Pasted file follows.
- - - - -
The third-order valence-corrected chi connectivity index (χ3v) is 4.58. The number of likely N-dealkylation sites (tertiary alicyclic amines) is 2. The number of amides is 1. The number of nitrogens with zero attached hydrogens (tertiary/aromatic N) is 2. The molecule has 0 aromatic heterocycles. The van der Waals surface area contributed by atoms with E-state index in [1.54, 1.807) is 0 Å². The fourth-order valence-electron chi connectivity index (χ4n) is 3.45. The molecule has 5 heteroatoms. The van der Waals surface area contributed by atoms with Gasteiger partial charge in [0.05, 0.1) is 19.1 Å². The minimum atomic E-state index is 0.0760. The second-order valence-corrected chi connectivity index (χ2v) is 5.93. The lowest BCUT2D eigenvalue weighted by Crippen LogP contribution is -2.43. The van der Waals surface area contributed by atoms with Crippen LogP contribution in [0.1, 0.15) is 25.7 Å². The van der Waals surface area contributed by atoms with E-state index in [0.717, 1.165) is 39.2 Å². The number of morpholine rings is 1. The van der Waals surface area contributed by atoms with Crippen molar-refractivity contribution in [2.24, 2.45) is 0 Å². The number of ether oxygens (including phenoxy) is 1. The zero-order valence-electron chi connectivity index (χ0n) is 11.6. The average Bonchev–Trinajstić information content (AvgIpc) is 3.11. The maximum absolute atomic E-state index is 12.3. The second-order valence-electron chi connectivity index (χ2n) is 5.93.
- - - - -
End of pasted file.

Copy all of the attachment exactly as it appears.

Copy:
The third-order valence-corrected chi connectivity index (χ3v) is 4.58. The number of likely N-dealkylation sites (tertiary alicyclic amines) is 2. The number of amides is 1. The number of nitrogens with zero attached hydrogens (tertiary/aromatic N) is 2. The molecule has 0 aromatic heterocycles. The van der Waals surface area contributed by atoms with E-state index in [1.54, 1.807) is 0 Å². The fourth-order valence-electron chi connectivity index (χ4n) is 3.45. The molecule has 5 heteroatoms. The van der Waals surface area contributed by atoms with Gasteiger partial charge in [0.05, 0.1) is 19.1 Å². The minimum atomic E-state index is 0.0760. The second-order valence-corrected chi connectivity index (χ2v) is 5.93. The lowest BCUT2D eigenvalue weighted by Crippen LogP contribution is -2.43. The van der Waals surface area contributed by atoms with Crippen LogP contribution in [0.1, 0.15) is 25.7 Å². The van der Waals surface area contributed by atoms with E-state index in [0.717, 1.165) is 39.2 Å². The number of morpholine rings is 1. The van der Waals surface area contributed by atoms with Crippen molar-refractivity contribution in [2.24, 2.45) is 0 Å². The number of ether oxygens (including phenoxy) is 1. The zero-order valence-electron chi connectivity index (χ0n) is 11.6. The average Bonchev–Trinajstić information content (AvgIpc) is 3.11. The maximum absolute atomic E-state index is 12.3. The second-order valence-electron chi connectivity index (χ2n) is 5.93.